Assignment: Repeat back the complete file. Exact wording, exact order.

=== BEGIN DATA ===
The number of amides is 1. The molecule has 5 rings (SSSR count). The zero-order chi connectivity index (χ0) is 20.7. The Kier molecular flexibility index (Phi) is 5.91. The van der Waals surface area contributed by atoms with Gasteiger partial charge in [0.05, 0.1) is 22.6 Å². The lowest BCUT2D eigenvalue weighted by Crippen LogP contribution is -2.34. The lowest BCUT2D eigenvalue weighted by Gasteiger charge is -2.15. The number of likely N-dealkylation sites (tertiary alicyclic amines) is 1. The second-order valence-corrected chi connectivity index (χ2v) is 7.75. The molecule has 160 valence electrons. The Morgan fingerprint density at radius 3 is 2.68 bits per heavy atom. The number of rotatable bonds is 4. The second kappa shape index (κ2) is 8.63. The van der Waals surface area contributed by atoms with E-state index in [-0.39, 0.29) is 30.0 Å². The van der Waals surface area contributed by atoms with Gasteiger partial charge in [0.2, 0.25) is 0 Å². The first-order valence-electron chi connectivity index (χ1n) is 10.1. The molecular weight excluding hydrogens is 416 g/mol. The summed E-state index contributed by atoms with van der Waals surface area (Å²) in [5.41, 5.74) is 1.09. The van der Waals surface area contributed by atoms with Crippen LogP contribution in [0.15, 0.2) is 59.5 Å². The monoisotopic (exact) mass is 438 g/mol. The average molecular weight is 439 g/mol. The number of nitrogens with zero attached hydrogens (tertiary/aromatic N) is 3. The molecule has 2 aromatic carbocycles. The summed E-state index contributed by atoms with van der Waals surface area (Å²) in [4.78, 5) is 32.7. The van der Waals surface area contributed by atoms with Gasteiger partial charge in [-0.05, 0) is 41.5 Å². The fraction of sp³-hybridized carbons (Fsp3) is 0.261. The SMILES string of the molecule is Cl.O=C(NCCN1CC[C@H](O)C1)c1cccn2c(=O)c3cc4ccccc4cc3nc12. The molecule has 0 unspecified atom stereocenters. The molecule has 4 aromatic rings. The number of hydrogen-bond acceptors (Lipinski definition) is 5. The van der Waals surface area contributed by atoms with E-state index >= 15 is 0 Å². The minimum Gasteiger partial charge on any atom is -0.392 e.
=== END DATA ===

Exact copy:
The number of amides is 1. The molecule has 5 rings (SSSR count). The zero-order chi connectivity index (χ0) is 20.7. The Kier molecular flexibility index (Phi) is 5.91. The van der Waals surface area contributed by atoms with Gasteiger partial charge in [0.05, 0.1) is 22.6 Å². The lowest BCUT2D eigenvalue weighted by Crippen LogP contribution is -2.34. The lowest BCUT2D eigenvalue weighted by Gasteiger charge is -2.15. The number of likely N-dealkylation sites (tertiary alicyclic amines) is 1. The second-order valence-corrected chi connectivity index (χ2v) is 7.75. The molecule has 160 valence electrons. The Morgan fingerprint density at radius 3 is 2.68 bits per heavy atom. The number of rotatable bonds is 4. The second kappa shape index (κ2) is 8.63. The van der Waals surface area contributed by atoms with E-state index in [-0.39, 0.29) is 30.0 Å². The van der Waals surface area contributed by atoms with Gasteiger partial charge in [0.2, 0.25) is 0 Å². The first-order valence-electron chi connectivity index (χ1n) is 10.1. The molecular weight excluding hydrogens is 416 g/mol. The summed E-state index contributed by atoms with van der Waals surface area (Å²) in [5.41, 5.74) is 1.09. The van der Waals surface area contributed by atoms with Crippen LogP contribution in [0.15, 0.2) is 59.5 Å². The monoisotopic (exact) mass is 438 g/mol. The average molecular weight is 439 g/mol. The number of nitrogens with zero attached hydrogens (tertiary/aromatic N) is 3. The molecule has 2 aromatic carbocycles. The summed E-state index contributed by atoms with van der Waals surface area (Å²) in [4.78, 5) is 32.7. The van der Waals surface area contributed by atoms with Gasteiger partial charge in [-0.05, 0) is 41.5 Å². The fraction of sp³-hybridized carbons (Fsp3) is 0.261. The SMILES string of the molecule is Cl.O=C(NCCN1CC[C@H](O)C1)c1cccn2c(=O)c3cc4ccccc4cc3nc12. The molecule has 0 unspecified atom stereocenters. The molecule has 4 aromatic rings. The number of hydrogen-bond acceptors (Lipinski definition) is 5. The van der Waals surface area contributed by atoms with E-state index >= 15 is 0 Å². The minimum Gasteiger partial charge on any atom is -0.392 e.